Sometimes, these things will be problems with us and our inability to adapt to difference.

Sometimes, these things are genuine problems that a given place suffers from that we are detecting.

Sometimes, there things are petty problems that aren’t really that important.

Sometimes, as tourists, we bumble our way into real and serious social crises we contribute to in ways we can’t really understand.

 I’m not willing to adapt to a mentality that says it’s okay to meander across the street when an ambulance is coming. But maybe I, especially as a tourist who doesn’t have a schedule, can adapt to unreliable public transportation by planning more buffer time. I’m not willing to adapt to a mentality that says where I need to go is more important than risk to people in crosswalks. But maybe I can realize that service workers are being treated extremely poorly, so a rude restaurant worker probably has had it for the day and it’s me who should be extra respectful in response.

What’s the Bigger Picture?

There are limits to the analogy of our lives as tourists in this world. But I find myself asking God what I can learn from these experiences to think in a different way about the rest of my journey here on Earth. Two questions come to mind:

  1. What issues is God calling me to attend to, and which problems am I called to let go of?
  2. Of those issues that are worth attending to, what is God calling me to change about myself and what is God calling me to change/resist about the world?

My time here is ultimately very short, and there are always going to be dynamics I don’t understand and history I don’t know. I cannot be an expert in every facet of the place I live, and I cannot fully understand the experience of every community present there. I lived in Kailua, Hawaiʻi for the vast majority of my life and have always had an interest in history, yet there is still so much I don’t know about my hometown or my home state. Like a tourist, even in a place I know well I must proceed with caution and humility because ultimately I am limited. I need to listen to people who know different things that I might not and to the Spirit in the face of long-term problems. Of course this situation is even more serious in places where I am new or only living for an extra-short time, like Bryn Mawr, Paris, Princeton, Bratislava, Durham.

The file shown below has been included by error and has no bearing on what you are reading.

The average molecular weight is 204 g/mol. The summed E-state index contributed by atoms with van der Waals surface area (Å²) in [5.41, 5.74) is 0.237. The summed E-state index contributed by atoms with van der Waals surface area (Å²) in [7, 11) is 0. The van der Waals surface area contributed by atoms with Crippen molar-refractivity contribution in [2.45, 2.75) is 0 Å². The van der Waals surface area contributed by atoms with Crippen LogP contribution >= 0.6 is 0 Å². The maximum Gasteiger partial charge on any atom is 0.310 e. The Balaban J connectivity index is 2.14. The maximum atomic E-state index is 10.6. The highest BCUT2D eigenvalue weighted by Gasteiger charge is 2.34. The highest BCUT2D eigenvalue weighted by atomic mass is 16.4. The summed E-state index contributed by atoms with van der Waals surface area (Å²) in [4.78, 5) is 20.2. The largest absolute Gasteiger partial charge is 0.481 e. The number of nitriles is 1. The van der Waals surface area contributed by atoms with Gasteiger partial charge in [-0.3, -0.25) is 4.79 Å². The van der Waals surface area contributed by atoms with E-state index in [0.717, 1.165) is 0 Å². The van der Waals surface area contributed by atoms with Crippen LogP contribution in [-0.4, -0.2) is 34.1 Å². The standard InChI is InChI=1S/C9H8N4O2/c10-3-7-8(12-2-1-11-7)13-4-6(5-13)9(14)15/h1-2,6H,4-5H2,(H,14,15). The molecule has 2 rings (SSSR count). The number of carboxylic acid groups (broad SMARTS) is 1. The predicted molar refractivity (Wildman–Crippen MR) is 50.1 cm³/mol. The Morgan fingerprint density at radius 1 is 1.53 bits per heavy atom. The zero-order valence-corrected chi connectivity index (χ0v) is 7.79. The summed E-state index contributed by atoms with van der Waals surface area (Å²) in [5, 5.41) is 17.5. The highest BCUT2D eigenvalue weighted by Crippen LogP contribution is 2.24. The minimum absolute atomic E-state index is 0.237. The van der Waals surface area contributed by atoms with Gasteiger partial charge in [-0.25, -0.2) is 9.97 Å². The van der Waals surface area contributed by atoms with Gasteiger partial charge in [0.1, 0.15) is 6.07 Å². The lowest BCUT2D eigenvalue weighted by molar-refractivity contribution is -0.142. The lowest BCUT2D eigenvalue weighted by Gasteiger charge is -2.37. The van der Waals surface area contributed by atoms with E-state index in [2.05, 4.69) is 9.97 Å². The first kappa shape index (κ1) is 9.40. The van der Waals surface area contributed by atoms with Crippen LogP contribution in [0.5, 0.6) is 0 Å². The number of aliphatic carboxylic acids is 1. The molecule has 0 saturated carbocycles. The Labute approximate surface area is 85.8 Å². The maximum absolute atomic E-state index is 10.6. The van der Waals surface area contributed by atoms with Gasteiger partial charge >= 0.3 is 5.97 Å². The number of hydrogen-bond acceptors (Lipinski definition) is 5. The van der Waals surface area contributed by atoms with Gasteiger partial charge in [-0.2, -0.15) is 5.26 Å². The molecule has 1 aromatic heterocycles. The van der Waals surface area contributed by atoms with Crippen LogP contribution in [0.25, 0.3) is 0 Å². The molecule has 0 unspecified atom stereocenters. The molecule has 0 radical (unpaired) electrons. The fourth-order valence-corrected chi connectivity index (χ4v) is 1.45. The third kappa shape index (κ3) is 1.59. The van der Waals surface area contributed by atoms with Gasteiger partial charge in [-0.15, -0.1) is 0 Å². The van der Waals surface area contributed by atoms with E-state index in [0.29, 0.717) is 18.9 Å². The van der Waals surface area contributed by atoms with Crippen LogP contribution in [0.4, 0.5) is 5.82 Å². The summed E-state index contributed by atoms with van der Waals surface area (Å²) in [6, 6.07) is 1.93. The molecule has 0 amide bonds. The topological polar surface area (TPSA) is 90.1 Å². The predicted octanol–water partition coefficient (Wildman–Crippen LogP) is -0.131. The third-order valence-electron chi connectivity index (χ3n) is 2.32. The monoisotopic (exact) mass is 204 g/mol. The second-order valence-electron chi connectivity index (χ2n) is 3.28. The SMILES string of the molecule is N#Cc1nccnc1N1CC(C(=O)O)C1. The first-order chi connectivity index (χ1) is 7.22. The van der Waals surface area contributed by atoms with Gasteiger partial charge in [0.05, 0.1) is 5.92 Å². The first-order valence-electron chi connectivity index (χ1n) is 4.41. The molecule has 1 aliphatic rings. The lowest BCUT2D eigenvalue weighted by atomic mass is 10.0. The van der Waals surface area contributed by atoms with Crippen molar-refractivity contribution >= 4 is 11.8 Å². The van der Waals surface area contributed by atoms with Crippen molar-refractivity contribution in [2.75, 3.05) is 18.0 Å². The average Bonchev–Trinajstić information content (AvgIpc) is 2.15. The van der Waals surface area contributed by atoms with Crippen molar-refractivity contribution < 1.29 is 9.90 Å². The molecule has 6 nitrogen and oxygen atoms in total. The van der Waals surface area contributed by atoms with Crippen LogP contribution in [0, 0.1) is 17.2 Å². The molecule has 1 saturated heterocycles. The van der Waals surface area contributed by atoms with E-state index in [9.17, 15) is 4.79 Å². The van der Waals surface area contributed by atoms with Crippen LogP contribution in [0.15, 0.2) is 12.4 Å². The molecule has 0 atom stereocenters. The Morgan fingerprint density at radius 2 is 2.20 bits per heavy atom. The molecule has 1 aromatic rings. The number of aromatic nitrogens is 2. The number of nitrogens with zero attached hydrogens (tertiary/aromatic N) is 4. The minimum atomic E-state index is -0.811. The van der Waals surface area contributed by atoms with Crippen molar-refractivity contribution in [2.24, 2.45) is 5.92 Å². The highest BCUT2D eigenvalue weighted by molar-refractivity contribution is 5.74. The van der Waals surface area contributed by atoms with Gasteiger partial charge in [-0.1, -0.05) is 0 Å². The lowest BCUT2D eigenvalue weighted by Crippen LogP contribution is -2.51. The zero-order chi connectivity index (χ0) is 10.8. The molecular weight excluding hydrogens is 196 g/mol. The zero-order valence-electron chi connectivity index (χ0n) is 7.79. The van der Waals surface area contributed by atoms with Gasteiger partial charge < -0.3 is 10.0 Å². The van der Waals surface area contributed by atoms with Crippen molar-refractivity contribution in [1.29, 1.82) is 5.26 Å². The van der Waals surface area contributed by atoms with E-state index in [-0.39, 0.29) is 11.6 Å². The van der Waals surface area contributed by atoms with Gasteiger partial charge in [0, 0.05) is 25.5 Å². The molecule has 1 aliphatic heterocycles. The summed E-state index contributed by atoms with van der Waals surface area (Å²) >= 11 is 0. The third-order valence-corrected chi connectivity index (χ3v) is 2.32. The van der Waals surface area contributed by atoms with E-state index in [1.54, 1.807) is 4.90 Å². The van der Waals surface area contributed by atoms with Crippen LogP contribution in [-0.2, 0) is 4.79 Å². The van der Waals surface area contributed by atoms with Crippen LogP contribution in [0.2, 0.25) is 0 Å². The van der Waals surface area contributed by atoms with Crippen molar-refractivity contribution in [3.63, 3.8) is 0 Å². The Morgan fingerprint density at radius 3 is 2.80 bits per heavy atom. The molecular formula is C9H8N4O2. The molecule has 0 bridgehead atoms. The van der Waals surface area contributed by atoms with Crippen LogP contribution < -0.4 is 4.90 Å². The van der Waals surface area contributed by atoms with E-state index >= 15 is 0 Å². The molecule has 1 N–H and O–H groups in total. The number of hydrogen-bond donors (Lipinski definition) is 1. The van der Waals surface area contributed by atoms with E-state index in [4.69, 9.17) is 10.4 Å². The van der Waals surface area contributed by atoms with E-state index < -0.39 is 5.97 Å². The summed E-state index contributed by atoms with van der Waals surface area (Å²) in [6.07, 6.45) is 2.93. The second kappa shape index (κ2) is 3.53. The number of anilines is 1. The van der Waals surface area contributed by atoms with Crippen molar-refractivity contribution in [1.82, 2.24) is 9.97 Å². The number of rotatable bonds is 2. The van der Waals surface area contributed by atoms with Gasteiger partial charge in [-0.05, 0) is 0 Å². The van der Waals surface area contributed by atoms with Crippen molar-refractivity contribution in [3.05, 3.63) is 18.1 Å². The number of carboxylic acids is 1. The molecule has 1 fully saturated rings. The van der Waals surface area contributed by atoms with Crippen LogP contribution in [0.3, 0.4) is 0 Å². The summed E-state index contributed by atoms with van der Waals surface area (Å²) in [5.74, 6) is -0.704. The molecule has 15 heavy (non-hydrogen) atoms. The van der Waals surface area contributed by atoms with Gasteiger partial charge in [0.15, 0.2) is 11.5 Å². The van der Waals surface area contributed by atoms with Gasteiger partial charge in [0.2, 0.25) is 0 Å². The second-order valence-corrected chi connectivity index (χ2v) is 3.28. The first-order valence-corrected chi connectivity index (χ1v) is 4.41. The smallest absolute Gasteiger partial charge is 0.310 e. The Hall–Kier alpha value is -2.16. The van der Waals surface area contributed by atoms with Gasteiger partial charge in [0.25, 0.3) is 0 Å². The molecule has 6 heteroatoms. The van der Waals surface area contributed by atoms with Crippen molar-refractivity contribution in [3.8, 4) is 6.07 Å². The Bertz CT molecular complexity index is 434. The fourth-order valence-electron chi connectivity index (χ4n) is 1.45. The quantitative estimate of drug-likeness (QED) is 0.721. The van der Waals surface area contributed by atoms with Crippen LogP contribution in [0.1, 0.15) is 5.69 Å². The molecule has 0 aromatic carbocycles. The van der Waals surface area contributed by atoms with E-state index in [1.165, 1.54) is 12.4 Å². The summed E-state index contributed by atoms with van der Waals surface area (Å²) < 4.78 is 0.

But, as when we are actually tourists, our time even in our hometowns is brief.

Not every problem is worth tackling. Not every problem that affects me is necessarily worth allocating resources to fix. Many issues that do affect me require change, but often that change that God is calling for is a change in me.

Still, sometimes the things that rub us the wrong way are indications that something really is wrong and needs to change about the place we are in. Sometimes, God is shouting with our spirits that we should not fit-in, not give in to the status quo, not adapt to the world’s way of thinking.






2 responses to “To Fit-in or To Turn-up-your-Nose? An Honest Tourist Dilemma”

  1. Grandpa Gene Avatar
    Grandpa Gene

    Give me the northwoods. You can have all the traffic.

    1. Briana Grenert Avatar

      I still remember when one SINGLE car drove by, and you and Grandma Jean said with such conviction “traffic!” 🙂